Uruguayan Lawmaker Proposes Bill to Allow Crypto to be Used for Payments

The project, presented by ruling party senator Juan Sartori, includes a regulatory framework for crypto exchanges and miners.

AccessTimeIconAug 4, 2021 at 7:57 p.m. UTC
Updated Sep 14, 2021 at 1:35 p.m. UTC

CORRECTION (Aug. 5, 2021, 19:30 UTC): An earlier version of this article said Sartori's bill would treat crypto as legal tender. The lawmaker later said it would only allow businesses to accept crypto as payments for legal transactions, clarifies that the bill would allow for crypto payments between two parties.

A senator from Uruguay has introduced a bill to allow the use of cryptocurrencies as payments in contracts and would regulate their use within the South American country.

The bill, which was presented on Tuesday by Sen. Juan Sartori, seeks to provide "legal, financial and fiscal security in the business derived from the production and commercialization" of cryptocurrencies.

"Crypto assets will be recognized and accepted by law and applicable in any legal transaction. They will be considered a valid means of payment, in addition to those included in the financial inclusion law, as long as they comply with the rules set forth in the law and the regulations," the bill said.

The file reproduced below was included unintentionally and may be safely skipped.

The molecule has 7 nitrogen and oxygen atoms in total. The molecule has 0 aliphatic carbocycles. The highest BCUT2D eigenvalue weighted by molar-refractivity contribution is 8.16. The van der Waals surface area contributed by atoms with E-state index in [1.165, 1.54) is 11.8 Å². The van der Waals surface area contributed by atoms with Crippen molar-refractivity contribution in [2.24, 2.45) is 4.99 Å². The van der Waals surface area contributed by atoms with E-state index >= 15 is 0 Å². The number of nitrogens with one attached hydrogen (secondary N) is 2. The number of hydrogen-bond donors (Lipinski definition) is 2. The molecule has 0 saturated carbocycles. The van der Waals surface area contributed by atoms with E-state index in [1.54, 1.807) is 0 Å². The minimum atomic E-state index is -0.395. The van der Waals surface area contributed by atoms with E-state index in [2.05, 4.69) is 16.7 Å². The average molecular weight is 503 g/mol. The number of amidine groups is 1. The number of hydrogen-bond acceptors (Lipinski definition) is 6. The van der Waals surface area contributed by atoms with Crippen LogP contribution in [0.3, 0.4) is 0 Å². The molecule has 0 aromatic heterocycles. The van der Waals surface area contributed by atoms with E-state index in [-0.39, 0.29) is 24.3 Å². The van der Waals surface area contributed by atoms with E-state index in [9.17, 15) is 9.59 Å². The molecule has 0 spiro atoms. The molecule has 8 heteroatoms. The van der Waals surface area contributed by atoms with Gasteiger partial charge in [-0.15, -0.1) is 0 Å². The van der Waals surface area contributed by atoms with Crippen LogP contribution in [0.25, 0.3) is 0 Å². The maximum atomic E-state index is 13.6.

Sartori’s bill would establish that cryptocurrencies "are products of free sale by those entities and individuals who wish to commercialize them," and states that any natural or legal person "may receive and/or send funds in legal tender from and to their own bank accounts or those of licensed companies."

However, the bill stops short of actually treating cryptocurrencies as legal tender, he told CoinDesk.

If the bill becomes law, the government would issue a “first license” that would enable companies to trade crypto assets on exchanges. A second license would allow "storing, holding or safekeeping crypto assets," while a third would be used to issue crypto assets or utility tokens with “financial characteristics."

According to the bill, Uruguay’s executive branch would grant the licenses to entities that are in compliance with anti-money laundering secretariat (Senaclaft) and the Central Bank of Uruguay. For other transactions, the "use of all these instruments will be free and will not require prior consent, permits or licenses."

Sartori's bill also stipulates the regulation of crypto mining. Miners wouldn’t need a special license like a doctor, but would need permits from Uruguay’s Ministry of Industry, Energy and Mining in order to operate.

The measure also includes the "promotion of technical training for electrical, civil and computer engineers in the generation of virtual assets."

According to the bill, Senaclaft "will keep a registry of virtual asset service providers" and of those individuals or legal entities that wish to carry out activities of generation and commercialization of virtual assets.

Sartori belongs to the ruling National Party. He ran for the National Party’s nomination for president in 2019.

In the Senate, the National Party and its allies, which form a coalition named Coalición Multicolor, hold the majority, with 17 of the 30 seats.

To date only one country has adopted bitcoin as legal tender: El Salvador, which approved a bill earlier this year.

Editor's note: Statements in this article have been translated from Spanish.


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